Woe to them that are at ease in Zion, and trust in the mountain of Samaria, who are named chief of the nations, to whom the house of Israel came!
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George Leo Haydock
Wealthy. Septuagint, Syriac, and Arabic, "despisers of Sion. "Hebrew also, "who hate Sion. "The prophecy wholly regards Israel. (Calmet)
It is a great crime for the rich to neglect the poor; but still more so, when wealthy clergymen show no compassion for the spiritual or corporal wants of their neighbours. (Worthington)
State. Hebrew, "to whom the house of Israel comes "for judgment.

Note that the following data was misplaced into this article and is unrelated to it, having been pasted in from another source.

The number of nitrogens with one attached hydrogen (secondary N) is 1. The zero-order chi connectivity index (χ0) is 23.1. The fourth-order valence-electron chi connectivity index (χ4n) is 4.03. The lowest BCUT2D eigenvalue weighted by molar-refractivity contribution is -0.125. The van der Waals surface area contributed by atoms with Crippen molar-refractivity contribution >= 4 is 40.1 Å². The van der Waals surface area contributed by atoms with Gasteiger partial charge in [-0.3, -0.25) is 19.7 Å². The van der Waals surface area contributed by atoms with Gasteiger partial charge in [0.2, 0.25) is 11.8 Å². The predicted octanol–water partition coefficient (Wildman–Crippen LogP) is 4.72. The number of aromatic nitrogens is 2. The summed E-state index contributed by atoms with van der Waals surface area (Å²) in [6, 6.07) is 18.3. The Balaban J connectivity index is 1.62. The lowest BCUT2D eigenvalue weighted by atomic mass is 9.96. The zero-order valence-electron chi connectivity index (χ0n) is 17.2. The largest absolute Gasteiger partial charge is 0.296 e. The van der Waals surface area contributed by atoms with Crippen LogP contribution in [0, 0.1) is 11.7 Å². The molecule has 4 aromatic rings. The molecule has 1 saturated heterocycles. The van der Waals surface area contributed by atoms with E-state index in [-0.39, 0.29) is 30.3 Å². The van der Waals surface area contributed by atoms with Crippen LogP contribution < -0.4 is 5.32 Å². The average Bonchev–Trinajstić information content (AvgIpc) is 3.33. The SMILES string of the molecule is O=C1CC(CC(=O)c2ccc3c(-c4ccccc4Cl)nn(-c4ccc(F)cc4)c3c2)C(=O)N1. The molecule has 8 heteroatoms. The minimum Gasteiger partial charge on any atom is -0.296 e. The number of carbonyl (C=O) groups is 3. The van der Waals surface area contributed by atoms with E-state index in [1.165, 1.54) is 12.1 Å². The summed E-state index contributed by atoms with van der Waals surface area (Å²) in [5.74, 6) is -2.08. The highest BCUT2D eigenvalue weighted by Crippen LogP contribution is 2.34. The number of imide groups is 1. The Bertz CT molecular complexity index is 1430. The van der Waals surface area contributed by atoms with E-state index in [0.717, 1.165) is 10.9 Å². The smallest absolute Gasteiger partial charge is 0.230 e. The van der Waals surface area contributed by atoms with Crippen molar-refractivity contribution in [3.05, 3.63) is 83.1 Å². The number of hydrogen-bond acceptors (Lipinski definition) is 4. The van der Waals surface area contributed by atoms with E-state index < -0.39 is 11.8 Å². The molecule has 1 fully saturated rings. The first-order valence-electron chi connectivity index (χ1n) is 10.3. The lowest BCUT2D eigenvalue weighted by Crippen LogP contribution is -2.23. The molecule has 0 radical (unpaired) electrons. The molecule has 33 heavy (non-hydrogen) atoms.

Jesus’ miracle was performed in the district of Samaria, to which country also belonged one of the lepers. Samaria, however, had revolted from Israel, carrying with it the disaffected nine tribes, which having been alienated by the prophet Ahijah, Jeroboam settled in Samaria. Besides, the Samaritans were always pleased with the mountains and the wells of their ancestors. Thus, in the Gospel of John, the woman of Samaria, when conversing with the Lord at the well, says, “No doubt yours are greater,” and again, “Our fathers worshiped in this mountain, but you say that Jerusalem is the place where men ought to worship.” Accordingly, he who said “woe unto them that trust in the mountain of Samaria,” promising now to restore that very region, purposely requests the men “to go and show themselves to the priests,” because these were to be found only there where the temple was, submitting the Samaritan to the Jew, inasmuch as “salvation was of the Jews,” whether to the Israelite or the Samarit...